Thursday, November 16, 2006

English AlJazeera is Good Thing

The vast difference in the world view between the Arab world and the West (especially the US) has come into focus again with the recent announcement that AlJazeera is inaugurating its English language news channel. I have watched with amusement over the past two days at the almost uniformly negative (or at best tepid) response in the various broadcast and written media in the U.S. at this announcement. Even liberal journalists treated the news with reservation and suspicion. The major cable providers indignantly refused to offer it to their viewers. It was after the all the channel that showed dead Iraqi civilians and dead American soldiers. Imagine that, showing the real consequences of war! You'd think from the way it is represented that it is the mouthpiece of al-Qaida. It becomes clear by what is being said, that most of the journalists who write about AlJazeera had never bothered to watch it or listen to what was is actually being said.

I don't get it. I don't necessarily like all of what AlJazeera puts out but its establishment in 1997 was a watershed event in broadcast journalism in the Middle East where TV stations were almost uniformly propaganda outlets for the various autocratic governments. Logically, anyone interested in democracy in the Middle East should helping to spawn more AlJazeeras.

English AlJazeera is good thing and should be widely availabe to viewers in the U.S. It would certainly broaden the world view of the general American public. It would only be fair. Afterall, all American networks (yes, even FoxNews) are widely available in the Middle East.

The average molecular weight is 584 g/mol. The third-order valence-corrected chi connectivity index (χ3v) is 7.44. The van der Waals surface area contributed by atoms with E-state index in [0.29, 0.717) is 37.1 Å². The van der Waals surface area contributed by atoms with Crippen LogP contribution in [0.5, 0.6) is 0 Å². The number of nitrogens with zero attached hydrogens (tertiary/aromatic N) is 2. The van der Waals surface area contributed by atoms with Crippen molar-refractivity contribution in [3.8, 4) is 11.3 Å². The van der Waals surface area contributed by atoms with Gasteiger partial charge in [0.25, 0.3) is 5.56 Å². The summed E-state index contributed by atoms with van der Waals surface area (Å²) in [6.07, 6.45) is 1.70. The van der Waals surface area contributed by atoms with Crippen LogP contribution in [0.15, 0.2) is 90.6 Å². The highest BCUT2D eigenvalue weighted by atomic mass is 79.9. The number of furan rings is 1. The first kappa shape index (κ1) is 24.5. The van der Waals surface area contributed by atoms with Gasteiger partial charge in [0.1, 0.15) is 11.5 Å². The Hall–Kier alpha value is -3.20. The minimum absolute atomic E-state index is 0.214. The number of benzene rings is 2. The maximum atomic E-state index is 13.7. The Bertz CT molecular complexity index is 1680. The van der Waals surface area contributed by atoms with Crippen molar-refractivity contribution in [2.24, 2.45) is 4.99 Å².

Below is a good article from Foreign Policy refuting the common criticisms leveled at AlJazeera in the Western media.

Think Again: Al Jazeera
By Hugh Miles

Page 1 of 3
July/August 2006

It is vilified as a propaganda machine and Osama bin Laden’s mouthpiece. In truth, though, Al Jazeera is as hated in the palaces of Riyadh as it is in the White House. But, as millions of loyal viewers already know, Al Jazeera promotes a level of free speech and dissent rarely seen in the Arab world. With plans to go global, it might just become your network of choice.

“Al Jazeera Supports Terrorism” : False, though the network makes little attempt to disassociate itself from those who do. This claim is one of the loudest arguments that Western critics have levied against the Arabic-language news channel since its inception 10 years ago, when the Doha, Qatar-based network pledged to present all viewpoints. Just as it describes in its motto, “The opinion and the other opinion,” Al Jazeera has lent airtime even to hated political figures and extremists, including prominent members of al Qaeda. It’s this willingness to present terrorists as legitimate political commentators that has prompted outspoken critics such as U.S. Defense Secretary Donald Rumsfeld to refer to Al Jazeera’s coverage of the U.S.-led wars in Afghanistan and Iraq as “inaccurate and inexcusable.”

After all, when Al Jazeera offers its estimated 50 million viewers exclusive interviews of Osama bin Laden, it’s easy to confuse access with endorsement. And when a journalist who conducts those interviews is jailed for collaboration with al Qaeda, as Tayssir Alouni was in a Spanish court last year, the line between impartial observer and impassioned supporter is certainly blurred. In addition, al Qaeda is not the only terrorist group that reaches out to Al Jazeera. Besides the infamous bin Laden tapes—at least six of which the network has still never aired—Al Jazeera has also received tapes from insurgent groups in Iraq, renegade Afghan warlords, and the London suicide bombers.